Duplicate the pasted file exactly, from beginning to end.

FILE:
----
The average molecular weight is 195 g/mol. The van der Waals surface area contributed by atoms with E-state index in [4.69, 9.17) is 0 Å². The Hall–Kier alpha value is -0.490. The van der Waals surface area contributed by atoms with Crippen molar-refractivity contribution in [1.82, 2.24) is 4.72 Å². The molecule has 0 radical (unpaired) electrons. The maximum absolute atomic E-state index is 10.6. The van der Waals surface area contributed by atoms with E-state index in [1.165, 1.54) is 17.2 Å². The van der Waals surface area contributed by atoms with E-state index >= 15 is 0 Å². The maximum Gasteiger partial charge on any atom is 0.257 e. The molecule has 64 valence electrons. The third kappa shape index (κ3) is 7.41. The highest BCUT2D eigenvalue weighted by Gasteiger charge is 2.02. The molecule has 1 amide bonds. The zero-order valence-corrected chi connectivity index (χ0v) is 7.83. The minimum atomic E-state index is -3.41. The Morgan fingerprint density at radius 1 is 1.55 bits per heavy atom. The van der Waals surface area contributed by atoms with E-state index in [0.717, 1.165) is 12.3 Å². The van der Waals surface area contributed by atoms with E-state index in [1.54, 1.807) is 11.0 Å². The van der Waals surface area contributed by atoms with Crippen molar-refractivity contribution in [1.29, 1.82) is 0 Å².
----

The average molecular weight is 195 g/mol. The van der Waals surface area contributed by atoms with E-state index in [4.69, 9.17) is 0 Å². The Hall–Kier alpha value is -0.490. The van der Waals surface area contributed by atoms with Crippen molar-refractivity contribution in [1.82, 2.24) is 4.72 Å². The molecule has 0 radical (unpaired) electrons. The maximum absolute atomic E-state index is 10.6. The van der Waals surface area contributed by atoms with E-state index in [1.165, 1.54) is 17.2 Å². The van der Waals surface area contributed by atoms with E-state index >= 15 is 0 Å². The maximum Gasteiger partial charge on any atom is 0.257 e. The molecule has 64 valence electrons. The third kappa shape index (κ3) is 7.41. The highest BCUT2D eigenvalue weighted by Gasteiger charge is 2.02. The molecule has 1 amide bonds. The zero-order valence-corrected chi connectivity index (χ0v) is 7.83. The minimum atomic E-state index is -3.41. The Morgan fingerprint density at radius 1 is 1.55 bits per heavy atom. The van der Waals surface area contributed by atoms with E-state index in [0.717, 1.165) is 12.3 Å². The van der Waals surface area contributed by atoms with E-state index in [1.54, 1.807) is 11.0 Å². The van der Waals surface area contributed by atoms with Crippen molar-refractivity contribution in [1.29, 1.82) is 0 Å².